WVU Baseball Channeling ‘Rocky’ in Quest for Big 12 Title
WVU Baseball secured a share of their first regular season Big 12 Championship in program history Saturday, when they managed to finish atop the standings in a three way tie with Texas and Oklahoma State.
Only one team can remain standing at the end of the Big 12 Tournament (and lock in an automatic bid to the NCAA Tournament in doing so), though, and head coach Randy Mazey and his coaching staff opted for an unorthodox plan for their starting pitchers as the tournament begins.
Into the Fire
“We’re gonna start David Hagaman on Wednesday,” Mazey said. “That’ll be his first start.”
Hagaman, a true freshman, pitched to a 2.30 ERA in 20 appearances and 31.1 innings thrown this season.
While he’s only played as a reliever to date, Mazey didn’t specify whether the Mountaineers plan to use him as an opener for the first inning or two, or if they want him to go deeper into the game. He did drop hints though.
“I think we need to get off to a really good start,” Mazey said. “Try and get into the middle of a game and have a chance to win it.”
Trusting a true freshman with no career starts under his belt to open the biggest game of the year certainly constitutes a roll of the dice, but championships don’t fall into the laps of the faint of heart.
Strategically, it’ll help keep the Mountaineers’ top arms fresh as they advance deeper into the conference tournament, allowing them to counterpunch against the cream of the crop.
For Mazey, the move also stems from a desire to keep Texas Tech, their opponent in the open inning game, on their toes.
Mazey spoke to the ability of Texas Tech’s potent offense, which the Mountaineers largely managed to shut down during their series in Morgantown two weeks ago. Rather than giving the Red Raiders another look at West Virginia’s starters with the Mountaineers fresh on the mind, Mazey will give the true freshman the ball in the biggest start of his life.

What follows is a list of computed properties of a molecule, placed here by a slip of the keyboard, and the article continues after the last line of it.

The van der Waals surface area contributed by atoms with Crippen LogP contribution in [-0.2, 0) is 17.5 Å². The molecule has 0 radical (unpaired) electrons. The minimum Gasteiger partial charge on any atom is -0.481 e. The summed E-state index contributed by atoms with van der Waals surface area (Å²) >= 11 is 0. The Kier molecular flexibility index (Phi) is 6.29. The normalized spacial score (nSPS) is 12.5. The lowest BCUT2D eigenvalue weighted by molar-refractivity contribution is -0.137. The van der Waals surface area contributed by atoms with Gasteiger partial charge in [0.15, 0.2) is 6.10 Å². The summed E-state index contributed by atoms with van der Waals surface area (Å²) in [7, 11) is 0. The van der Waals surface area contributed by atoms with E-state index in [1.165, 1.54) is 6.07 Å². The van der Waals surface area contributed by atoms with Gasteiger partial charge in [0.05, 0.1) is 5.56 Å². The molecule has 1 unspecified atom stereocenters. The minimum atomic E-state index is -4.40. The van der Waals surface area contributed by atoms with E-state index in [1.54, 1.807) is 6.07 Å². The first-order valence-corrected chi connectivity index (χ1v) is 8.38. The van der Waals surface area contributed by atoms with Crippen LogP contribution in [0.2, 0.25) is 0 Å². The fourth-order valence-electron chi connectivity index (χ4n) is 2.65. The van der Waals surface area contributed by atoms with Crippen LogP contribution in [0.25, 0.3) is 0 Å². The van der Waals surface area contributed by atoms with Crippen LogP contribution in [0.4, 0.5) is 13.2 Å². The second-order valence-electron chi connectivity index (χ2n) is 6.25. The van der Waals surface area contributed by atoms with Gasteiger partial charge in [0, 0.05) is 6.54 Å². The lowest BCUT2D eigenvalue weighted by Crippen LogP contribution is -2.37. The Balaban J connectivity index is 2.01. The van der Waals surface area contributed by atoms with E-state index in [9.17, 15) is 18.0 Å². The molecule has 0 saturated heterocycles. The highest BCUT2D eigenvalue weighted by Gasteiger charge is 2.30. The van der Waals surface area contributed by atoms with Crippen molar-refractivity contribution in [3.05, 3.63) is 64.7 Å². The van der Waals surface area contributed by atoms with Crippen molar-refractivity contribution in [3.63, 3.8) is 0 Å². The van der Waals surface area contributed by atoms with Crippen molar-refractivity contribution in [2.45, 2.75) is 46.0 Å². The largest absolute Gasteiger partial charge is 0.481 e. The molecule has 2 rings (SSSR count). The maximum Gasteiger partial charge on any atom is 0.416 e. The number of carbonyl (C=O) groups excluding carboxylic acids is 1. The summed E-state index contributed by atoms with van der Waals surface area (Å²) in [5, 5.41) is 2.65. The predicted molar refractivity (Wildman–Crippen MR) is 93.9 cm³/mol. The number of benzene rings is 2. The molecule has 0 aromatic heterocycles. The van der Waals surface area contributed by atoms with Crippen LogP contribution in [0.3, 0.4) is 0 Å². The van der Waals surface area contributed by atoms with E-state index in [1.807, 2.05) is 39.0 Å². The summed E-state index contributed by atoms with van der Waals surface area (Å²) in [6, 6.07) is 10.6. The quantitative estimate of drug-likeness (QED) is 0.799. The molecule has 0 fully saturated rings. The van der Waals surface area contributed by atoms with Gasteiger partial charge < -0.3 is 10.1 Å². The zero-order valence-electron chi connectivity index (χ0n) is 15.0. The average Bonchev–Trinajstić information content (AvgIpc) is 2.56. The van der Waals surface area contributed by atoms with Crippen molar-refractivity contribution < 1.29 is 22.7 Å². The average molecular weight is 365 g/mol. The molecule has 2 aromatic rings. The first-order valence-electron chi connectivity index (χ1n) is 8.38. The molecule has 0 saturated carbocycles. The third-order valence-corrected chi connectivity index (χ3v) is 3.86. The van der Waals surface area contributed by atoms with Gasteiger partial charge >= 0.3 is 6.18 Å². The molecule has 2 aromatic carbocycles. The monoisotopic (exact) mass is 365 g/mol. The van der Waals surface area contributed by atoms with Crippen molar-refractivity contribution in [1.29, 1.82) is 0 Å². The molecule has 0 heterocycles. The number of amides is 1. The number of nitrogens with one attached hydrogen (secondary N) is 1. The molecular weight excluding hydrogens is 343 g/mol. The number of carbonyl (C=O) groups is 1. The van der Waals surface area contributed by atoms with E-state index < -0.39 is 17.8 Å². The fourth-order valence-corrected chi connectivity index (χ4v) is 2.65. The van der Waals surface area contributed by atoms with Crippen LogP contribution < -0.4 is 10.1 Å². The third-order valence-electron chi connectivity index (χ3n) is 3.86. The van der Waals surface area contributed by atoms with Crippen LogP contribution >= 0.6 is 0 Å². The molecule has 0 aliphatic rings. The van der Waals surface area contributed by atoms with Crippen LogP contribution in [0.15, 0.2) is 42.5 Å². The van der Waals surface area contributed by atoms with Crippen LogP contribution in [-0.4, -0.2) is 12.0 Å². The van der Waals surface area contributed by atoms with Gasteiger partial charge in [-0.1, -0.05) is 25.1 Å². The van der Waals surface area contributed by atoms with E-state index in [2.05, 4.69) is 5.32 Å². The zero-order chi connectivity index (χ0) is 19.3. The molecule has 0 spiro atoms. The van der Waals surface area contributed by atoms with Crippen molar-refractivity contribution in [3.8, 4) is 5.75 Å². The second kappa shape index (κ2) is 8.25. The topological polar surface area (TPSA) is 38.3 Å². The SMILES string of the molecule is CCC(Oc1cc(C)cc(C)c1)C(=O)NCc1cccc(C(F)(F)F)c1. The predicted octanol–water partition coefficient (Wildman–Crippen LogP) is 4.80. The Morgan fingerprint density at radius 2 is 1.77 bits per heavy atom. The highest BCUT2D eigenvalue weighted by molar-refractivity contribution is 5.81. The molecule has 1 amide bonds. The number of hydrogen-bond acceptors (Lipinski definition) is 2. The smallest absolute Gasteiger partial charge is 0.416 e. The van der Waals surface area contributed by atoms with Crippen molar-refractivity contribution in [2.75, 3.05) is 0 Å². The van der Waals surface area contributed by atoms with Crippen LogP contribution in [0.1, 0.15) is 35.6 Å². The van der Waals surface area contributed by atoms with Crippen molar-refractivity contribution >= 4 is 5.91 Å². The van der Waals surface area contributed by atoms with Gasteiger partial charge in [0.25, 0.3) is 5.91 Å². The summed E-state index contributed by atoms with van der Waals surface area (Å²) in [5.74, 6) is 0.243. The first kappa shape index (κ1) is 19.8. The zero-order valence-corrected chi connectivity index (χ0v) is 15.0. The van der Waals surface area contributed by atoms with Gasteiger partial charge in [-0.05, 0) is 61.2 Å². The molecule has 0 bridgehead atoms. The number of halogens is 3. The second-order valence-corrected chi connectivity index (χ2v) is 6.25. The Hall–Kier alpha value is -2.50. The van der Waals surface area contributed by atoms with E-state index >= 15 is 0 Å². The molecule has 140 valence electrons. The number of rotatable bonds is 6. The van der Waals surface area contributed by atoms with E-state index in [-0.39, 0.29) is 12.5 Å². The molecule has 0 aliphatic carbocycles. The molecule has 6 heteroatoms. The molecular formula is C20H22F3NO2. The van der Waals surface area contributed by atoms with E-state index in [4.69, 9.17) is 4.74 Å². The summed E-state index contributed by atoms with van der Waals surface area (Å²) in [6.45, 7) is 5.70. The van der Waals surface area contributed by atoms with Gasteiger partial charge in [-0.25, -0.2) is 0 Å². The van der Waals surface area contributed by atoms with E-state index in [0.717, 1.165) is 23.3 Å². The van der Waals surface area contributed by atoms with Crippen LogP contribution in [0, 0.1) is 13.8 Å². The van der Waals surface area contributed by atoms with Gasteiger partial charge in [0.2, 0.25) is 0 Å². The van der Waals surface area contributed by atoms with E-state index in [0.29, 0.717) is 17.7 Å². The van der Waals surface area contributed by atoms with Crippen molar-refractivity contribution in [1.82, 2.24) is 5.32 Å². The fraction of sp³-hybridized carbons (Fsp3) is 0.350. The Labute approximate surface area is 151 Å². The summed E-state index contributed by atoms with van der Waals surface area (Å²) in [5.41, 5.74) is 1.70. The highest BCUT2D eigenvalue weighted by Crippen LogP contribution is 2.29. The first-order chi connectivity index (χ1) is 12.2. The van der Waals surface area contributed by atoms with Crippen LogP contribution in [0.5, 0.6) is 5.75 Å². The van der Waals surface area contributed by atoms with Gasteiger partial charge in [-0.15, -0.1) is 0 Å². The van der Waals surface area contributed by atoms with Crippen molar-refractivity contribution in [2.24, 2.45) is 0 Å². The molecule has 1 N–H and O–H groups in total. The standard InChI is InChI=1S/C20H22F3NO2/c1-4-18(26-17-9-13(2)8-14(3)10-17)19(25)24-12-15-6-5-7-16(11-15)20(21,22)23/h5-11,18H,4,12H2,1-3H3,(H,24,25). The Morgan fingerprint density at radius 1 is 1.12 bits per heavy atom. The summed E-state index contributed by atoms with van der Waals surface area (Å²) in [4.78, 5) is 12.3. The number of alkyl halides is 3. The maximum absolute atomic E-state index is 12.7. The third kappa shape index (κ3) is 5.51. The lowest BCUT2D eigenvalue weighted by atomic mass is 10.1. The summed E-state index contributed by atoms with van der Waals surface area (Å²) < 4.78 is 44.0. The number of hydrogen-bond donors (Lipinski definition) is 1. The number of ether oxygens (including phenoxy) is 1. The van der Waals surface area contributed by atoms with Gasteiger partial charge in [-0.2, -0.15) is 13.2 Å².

“I have a ton of confidence in this team,” Mazey said. “There’s never going to be a day that I take the field where I don’t have 100 percent belief in every guy in uniform.
Rocky Road Ahead
In preparing the Mountaineers for the conference tournament, Mazey said he opted for one of the greatest stories in the history of sports cinema: that of Rocky Balboa overcoming overwhelming odds in his battle for a world championship against Apollo Creed.
“I asked…if they had seen the Rocky movies, the original Rocky movies,” Mazey said. “Believe it or not, some guys on our team raised their hand that they had never seen that movie.”
Mazey said he managed to get his point across in spite of the generational divide.
“[You] don’t have to win every round to win the fight, you know, you’ve just gotta win it at the end,” Mazey said. “We’re going into the ninth round right now of a ten round fight. You’ve just gotta win…one round at a time.”
In doing so, Mazey said the Mountaineers are putting everything behind them, whether it’s their series win over Texas Tech or their disappointing sweep at the hands of Texas.
“Who cares if you won round five, six or seven, or if you lost round three or four? When you get to round nine, man, those are the championship rounds,” Mazey said. “That’s when you’ve gotta step up, that’s when you’re tired, when you’ve been punched in the face the whole game…You’ve just gotta forget about it, and when the bell rings come out and go knock the other team out.”
Even though his team won a share of the conference title, Mazey still looks at the Mountaineers as the underdog entering the tournament, referencing a preseason poll that predicted WVU Baseball to finish the season as cellar-dwellers. He said he looks at it as a chance to feed off the disrespect.
“We’re Rocky, man, we [were picked to] finish sixth in this league,” said Mazey. “In typical fashion, no one thinks we can win…we’re gonna come out and play with a chip on our shoulder like we always do.”